Not bad, not one kid wanted to be a rickshaw puller, and some excellent choice of careers. But now we have a stock figure of expectations and dreams. I wanted to know if anyone wanted to be a businessman like Mr Chatterjee, no-one had thought of that.. I'm feeling a bit put out :(
Next year, we will see if we can raise dreams and expectations, because as I always say; "If you don't have a dream how can you have a dream come true?".
If you want to help.. it's easy just stock some Freedom product lines.. see below.
Until next week.
Friday, March 6, 2015
Hello and Happy Holi.
I'm in China now right after Chinese New Year, (in Yiwu) but in another part of Asia it is a full blown colourful crazy holiday.. known as Holi.
Last week I was telling you about my Letters from Indonesia.. read them here..
Yes it's India's biggest festival and the most fun. A time when normally conservative Indians go a little bit wild, throwing buckets of colour at each other and painting the town red... and yellow and blue..
It is the festival of colours, the festival of love and heaven knows.. anything goes. I remember the first time I experienced the crazy full blown Holi festival. I was in in Kolkata, staying in the ITC hotel in Salt Lake, it is a peaceful hotel famous for minimalism and peace and calm.
But outside we could hear a tremendous roar of activity, a street market come party come mad-house. We ventured out, against the advice of the door-man and went to see what was happening. Before long Carlos (our man in Spain) and I were swamped by street kids and covered in paint. We were offered, and I remember drinking something from rather grubby looking clay pots from a dreadlocked holy man. Only later realised I had been drinking a cannabis smoothy. It's called Blang.. you can read about it here. About Blang.
Soon I'm off to Java for a short trip then to Kolkata and Bangalore.
So have things Indian on my mind..
Have you seen our new Yin Dragon Incense Gift packs? I think they actually make a nice Mother's Day gift, for any old Hippie Mums.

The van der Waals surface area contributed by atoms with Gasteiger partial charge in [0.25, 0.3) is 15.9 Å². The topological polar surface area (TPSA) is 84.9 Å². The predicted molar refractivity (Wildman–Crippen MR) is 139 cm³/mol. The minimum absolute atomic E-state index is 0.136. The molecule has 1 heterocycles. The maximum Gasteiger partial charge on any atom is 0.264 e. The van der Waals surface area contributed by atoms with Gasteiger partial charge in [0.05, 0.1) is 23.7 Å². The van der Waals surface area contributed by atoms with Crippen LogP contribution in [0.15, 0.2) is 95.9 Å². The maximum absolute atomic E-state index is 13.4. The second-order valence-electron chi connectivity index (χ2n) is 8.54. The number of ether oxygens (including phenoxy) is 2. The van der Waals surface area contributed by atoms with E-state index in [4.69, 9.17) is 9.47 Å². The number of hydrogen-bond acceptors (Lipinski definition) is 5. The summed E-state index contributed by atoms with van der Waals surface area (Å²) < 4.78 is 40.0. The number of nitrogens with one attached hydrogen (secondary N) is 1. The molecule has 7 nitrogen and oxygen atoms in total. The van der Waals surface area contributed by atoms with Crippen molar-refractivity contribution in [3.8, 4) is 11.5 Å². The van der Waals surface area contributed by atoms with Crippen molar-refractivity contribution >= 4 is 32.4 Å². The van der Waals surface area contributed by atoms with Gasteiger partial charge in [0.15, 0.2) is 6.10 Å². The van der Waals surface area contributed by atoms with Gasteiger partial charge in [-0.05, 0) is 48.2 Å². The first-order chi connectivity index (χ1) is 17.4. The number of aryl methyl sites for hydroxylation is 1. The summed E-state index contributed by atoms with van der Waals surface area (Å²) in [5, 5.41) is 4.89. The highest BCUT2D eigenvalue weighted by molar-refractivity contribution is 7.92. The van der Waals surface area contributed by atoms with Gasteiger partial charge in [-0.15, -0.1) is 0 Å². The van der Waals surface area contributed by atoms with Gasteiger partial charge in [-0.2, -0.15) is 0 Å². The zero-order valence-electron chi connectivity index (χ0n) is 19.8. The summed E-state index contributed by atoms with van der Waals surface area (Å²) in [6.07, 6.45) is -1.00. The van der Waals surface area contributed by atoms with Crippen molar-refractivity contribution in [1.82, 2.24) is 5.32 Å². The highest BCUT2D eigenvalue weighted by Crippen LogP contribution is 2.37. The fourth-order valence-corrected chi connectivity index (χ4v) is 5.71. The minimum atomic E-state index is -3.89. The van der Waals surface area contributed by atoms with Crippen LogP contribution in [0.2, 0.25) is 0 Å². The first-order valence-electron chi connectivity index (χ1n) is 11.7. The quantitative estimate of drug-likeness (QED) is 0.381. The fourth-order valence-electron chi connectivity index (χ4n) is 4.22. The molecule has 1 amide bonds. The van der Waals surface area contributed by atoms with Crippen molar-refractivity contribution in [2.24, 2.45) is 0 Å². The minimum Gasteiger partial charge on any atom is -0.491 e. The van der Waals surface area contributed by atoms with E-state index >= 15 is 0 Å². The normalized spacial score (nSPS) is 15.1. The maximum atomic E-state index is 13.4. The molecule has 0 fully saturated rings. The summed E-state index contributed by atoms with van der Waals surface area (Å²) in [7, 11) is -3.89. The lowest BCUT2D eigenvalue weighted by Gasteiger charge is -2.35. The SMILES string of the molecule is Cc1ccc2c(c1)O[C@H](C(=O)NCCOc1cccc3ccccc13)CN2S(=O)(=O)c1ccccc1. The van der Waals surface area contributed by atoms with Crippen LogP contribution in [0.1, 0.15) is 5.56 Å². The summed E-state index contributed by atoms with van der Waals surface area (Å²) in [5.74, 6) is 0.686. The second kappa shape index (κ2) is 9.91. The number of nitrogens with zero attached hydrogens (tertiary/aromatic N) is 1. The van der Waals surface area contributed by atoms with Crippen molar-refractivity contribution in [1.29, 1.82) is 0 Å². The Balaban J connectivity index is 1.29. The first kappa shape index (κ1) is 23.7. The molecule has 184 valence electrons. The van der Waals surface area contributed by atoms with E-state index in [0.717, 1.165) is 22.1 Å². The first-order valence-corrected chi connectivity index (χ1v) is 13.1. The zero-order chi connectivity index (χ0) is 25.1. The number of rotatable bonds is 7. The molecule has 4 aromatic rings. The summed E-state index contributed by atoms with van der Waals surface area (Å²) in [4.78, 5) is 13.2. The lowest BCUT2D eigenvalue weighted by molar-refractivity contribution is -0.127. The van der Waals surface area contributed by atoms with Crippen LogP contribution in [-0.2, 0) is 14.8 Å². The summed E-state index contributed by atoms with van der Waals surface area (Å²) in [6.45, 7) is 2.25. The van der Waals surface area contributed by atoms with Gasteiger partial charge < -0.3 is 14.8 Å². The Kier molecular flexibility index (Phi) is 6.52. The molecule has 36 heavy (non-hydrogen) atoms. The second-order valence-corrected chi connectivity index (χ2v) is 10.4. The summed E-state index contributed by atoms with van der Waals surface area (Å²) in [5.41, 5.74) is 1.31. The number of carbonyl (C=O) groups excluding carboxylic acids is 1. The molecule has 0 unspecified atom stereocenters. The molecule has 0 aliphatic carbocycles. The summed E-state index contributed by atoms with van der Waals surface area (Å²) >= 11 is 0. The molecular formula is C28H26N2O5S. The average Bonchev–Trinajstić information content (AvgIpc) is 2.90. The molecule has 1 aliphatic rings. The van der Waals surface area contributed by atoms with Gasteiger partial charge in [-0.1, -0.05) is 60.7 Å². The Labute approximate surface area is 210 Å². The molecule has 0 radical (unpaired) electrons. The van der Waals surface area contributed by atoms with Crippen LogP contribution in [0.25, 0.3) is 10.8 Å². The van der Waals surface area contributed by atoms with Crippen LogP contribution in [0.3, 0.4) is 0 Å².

Someone asked me for the back-story to these and if they were from a reputable source. So I want to introduce you to Mr Holk.
Most incense in India comes from village people who hand roll the incense.. which is OK, working at home. Then it it is fragranced and packed at a furious pace in hell-hole factories - much worse than clothing factory sweatshops, because the dust and fumes. I can tell you I have cancelled orders more than once when when I have seen working conditions..
Mr Holkor who makes our bulk incense and now the Yin dragon.. is good guy. A smallish family business, very humble people, we are his first export customer.
I remember the first time we met, he picked me up from my hotel in my hotel in Delhi. I don't think he'd been inside a big hotel before, because I found him sitting in reception on the edge of a chair looking terrified. I don't think he'd been inside a big hotel before, because I found sitting in reception on the edge of a chair looking terrified at the all the comings and goings of a city hotel. Back then he had a ancient tiny car waiting in line behind the taxis and limos. I was sat in the back with my legs left to right bouncing along banging my head on the roof for what seemed like hours wending our way on little rural roads to the north of Delhi. On the way Mr Holkor explained to me that that they had only worked as a contractor for other bigger incense companies, producing cones and sticks that then got packaged and turned into various brands. He wanted to escape the contract production and export directly, but he frankly told me he had no idea how.